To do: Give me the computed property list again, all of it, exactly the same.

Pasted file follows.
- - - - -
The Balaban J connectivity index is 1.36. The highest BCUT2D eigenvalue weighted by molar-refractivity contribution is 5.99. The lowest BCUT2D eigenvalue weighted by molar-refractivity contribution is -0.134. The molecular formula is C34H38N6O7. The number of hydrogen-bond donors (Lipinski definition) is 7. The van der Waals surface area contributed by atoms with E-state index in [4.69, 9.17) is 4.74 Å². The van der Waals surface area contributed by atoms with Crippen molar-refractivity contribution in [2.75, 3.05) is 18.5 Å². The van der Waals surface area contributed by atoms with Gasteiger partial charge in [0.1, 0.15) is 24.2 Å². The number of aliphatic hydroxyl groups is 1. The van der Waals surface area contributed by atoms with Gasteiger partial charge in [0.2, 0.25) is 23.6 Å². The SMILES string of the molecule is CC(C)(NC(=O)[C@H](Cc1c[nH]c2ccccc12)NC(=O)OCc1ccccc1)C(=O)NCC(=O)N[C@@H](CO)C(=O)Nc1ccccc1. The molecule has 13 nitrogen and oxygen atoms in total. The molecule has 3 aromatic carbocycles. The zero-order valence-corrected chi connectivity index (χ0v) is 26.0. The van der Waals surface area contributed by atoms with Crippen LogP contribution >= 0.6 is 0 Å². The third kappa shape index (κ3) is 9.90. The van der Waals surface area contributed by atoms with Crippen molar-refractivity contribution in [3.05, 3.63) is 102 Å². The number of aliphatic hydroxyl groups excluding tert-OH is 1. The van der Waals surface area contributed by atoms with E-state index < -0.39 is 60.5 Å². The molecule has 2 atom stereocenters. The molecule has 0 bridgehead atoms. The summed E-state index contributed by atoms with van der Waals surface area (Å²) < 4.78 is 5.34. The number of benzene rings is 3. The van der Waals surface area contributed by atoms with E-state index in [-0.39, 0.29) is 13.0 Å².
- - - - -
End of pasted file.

The Balaban J connectivity index is 1.36. The highest BCUT2D eigenvalue weighted by molar-refractivity contribution is 5.99. The lowest BCUT2D eigenvalue weighted by molar-refractivity contribution is -0.134. The molecular formula is C34H38N6O7. The number of hydrogen-bond donors (Lipinski definition) is 7. The van der Waals surface area contributed by atoms with E-state index in [4.69, 9.17) is 4.74 Å². The van der Waals surface area contributed by atoms with Crippen molar-refractivity contribution in [2.75, 3.05) is 18.5 Å². The van der Waals surface area contributed by atoms with Gasteiger partial charge in [0.1, 0.15) is 24.2 Å². The number of aliphatic hydroxyl groups is 1. The van der Waals surface area contributed by atoms with Gasteiger partial charge in [0.2, 0.25) is 23.6 Å². The SMILES string of the molecule is CC(C)(NC(=O)[C@H](Cc1c[nH]c2ccccc12)NC(=O)OCc1ccccc1)C(=O)NCC(=O)N[C@@H](CO)C(=O)Nc1ccccc1. The molecule has 13 nitrogen and oxygen atoms in total. The molecule has 3 aromatic carbocycles. The zero-order valence-corrected chi connectivity index (χ0v) is 26.0. The van der Waals surface area contributed by atoms with Crippen LogP contribution >= 0.6 is 0 Å². The third kappa shape index (κ3) is 9.90. The van der Waals surface area contributed by atoms with Crippen molar-refractivity contribution in [3.05, 3.63) is 102 Å². The number of aliphatic hydroxyl groups excluding tert-OH is 1. The van der Waals surface area contributed by atoms with E-state index < -0.39 is 60.5 Å². The molecule has 2 atom stereocenters. The molecule has 0 bridgehead atoms. The summed E-state index contributed by atoms with van der Waals surface area (Å²) < 4.78 is 5.34. The number of benzene rings is 3. The van der Waals surface area contributed by atoms with E-state index in [-0.39, 0.29) is 13.0 Å².